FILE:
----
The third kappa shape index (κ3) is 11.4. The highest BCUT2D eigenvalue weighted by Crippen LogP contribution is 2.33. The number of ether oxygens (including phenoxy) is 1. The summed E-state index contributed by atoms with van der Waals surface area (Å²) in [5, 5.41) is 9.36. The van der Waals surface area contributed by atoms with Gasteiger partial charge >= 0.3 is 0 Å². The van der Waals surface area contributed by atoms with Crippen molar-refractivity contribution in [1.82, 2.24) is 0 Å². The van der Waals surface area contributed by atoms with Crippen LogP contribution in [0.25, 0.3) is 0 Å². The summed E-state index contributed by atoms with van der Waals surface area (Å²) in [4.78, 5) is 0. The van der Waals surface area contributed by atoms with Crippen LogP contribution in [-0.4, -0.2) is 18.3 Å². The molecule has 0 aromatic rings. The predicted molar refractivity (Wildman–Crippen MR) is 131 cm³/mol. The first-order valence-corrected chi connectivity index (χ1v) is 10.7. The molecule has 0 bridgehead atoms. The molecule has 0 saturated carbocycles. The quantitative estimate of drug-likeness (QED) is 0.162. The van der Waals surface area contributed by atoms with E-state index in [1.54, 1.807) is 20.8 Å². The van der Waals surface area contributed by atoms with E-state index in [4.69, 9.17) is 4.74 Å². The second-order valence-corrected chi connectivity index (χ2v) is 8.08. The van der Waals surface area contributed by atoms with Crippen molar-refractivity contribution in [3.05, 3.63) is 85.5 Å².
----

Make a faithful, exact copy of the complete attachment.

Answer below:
The third kappa shape index (κ3) is 11.4. The highest BCUT2D eigenvalue weighted by Crippen LogP contribution is 2.33. The number of ether oxygens (including phenoxy) is 1. The summed E-state index contributed by atoms with van der Waals surface area (Å²) in [5, 5.41) is 9.36. The van der Waals surface area contributed by atoms with Gasteiger partial charge >= 0.3 is 0 Å². The van der Waals surface area contributed by atoms with Crippen molar-refractivity contribution in [1.82, 2.24) is 0 Å². The van der Waals surface area contributed by atoms with Crippen LogP contribution in [0.25, 0.3) is 0 Å². The summed E-state index contributed by atoms with van der Waals surface area (Å²) in [4.78, 5) is 0. The van der Waals surface area contributed by atoms with Crippen LogP contribution in [-0.4, -0.2) is 18.3 Å². The molecule has 0 aromatic rings. The predicted molar refractivity (Wildman–Crippen MR) is 131 cm³/mol. The first-order valence-corrected chi connectivity index (χ1v) is 10.7. The molecule has 0 bridgehead atoms. The molecule has 0 saturated carbocycles. The quantitative estimate of drug-likeness (QED) is 0.162. The van der Waals surface area contributed by atoms with E-state index in [1.54, 1.807) is 20.8 Å². The van der Waals surface area contributed by atoms with E-state index in [4.69, 9.17) is 4.74 Å². The second-order valence-corrected chi connectivity index (χ2v) is 8.08. The van der Waals surface area contributed by atoms with Crippen molar-refractivity contribution in [3.05, 3.63) is 85.5 Å².